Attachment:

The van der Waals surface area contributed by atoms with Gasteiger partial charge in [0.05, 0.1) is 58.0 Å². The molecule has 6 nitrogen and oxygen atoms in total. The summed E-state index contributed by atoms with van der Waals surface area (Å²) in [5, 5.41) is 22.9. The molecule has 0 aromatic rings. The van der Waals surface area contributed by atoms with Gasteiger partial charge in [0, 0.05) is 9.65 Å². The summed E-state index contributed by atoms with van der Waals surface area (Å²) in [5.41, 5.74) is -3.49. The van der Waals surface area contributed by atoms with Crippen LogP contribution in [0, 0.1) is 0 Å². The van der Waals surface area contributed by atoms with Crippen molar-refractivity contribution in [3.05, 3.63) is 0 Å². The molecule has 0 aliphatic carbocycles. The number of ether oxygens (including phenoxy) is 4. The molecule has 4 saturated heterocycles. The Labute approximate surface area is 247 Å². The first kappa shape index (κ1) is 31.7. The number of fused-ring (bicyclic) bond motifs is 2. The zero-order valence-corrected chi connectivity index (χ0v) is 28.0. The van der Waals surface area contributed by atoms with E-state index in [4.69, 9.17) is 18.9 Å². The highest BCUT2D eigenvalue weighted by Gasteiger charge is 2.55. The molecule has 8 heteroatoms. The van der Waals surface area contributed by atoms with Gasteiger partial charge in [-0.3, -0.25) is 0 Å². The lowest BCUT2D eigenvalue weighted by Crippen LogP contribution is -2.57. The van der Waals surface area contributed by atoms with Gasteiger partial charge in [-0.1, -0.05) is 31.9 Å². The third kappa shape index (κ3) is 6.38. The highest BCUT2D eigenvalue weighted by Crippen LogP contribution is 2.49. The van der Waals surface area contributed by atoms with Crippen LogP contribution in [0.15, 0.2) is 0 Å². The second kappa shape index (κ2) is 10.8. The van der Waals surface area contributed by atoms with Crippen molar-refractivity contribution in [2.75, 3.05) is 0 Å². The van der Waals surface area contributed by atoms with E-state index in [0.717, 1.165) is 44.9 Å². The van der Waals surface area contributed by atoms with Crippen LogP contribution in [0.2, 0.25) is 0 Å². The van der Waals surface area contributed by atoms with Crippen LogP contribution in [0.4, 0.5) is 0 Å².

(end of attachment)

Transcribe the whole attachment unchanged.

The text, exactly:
The van der Waals surface area contributed by atoms with Gasteiger partial charge in [0.05, 0.1) is 58.0 Å². The molecule has 6 nitrogen and oxygen atoms in total. The summed E-state index contributed by atoms with van der Waals surface area (Å²) in [5, 5.41) is 22.9. The molecule has 0 aromatic rings. The van der Waals surface area contributed by atoms with Gasteiger partial charge in [0, 0.05) is 9.65 Å². The summed E-state index contributed by atoms with van der Waals surface area (Å²) in [5.41, 5.74) is -3.49. The van der Waals surface area contributed by atoms with Crippen LogP contribution in [0, 0.1) is 0 Å². The van der Waals surface area contributed by atoms with Crippen molar-refractivity contribution in [3.05, 3.63) is 0 Å². The molecule has 0 aliphatic carbocycles. The number of ether oxygens (including phenoxy) is 4. The molecule has 4 saturated heterocycles. The Labute approximate surface area is 247 Å². The first kappa shape index (κ1) is 31.7. The number of fused-ring (bicyclic) bond motifs is 2. The zero-order valence-corrected chi connectivity index (χ0v) is 28.0. The van der Waals surface area contributed by atoms with E-state index in [4.69, 9.17) is 18.9 Å². The highest BCUT2D eigenvalue weighted by Gasteiger charge is 2.55. The molecule has 8 heteroatoms. The van der Waals surface area contributed by atoms with Gasteiger partial charge in [-0.3, -0.25) is 0 Å². The lowest BCUT2D eigenvalue weighted by Crippen LogP contribution is -2.57. The van der Waals surface area contributed by atoms with Gasteiger partial charge in [-0.1, -0.05) is 31.9 Å². The third kappa shape index (κ3) is 6.38. The highest BCUT2D eigenvalue weighted by Crippen LogP contribution is 2.49. The van der Waals surface area contributed by atoms with Crippen LogP contribution in [0.15, 0.2) is 0 Å². The second kappa shape index (κ2) is 10.8. The van der Waals surface area contributed by atoms with Crippen molar-refractivity contribution in [2.75, 3.05) is 0 Å². The van der Waals surface area contributed by atoms with E-state index in [0.717, 1.165) is 44.9 Å². The van der Waals surface area contributed by atoms with Crippen LogP contribution in [0.2, 0.25) is 0 Å². The van der Waals surface area contributed by atoms with Crippen LogP contribution in [0.4, 0.5) is 0 Å².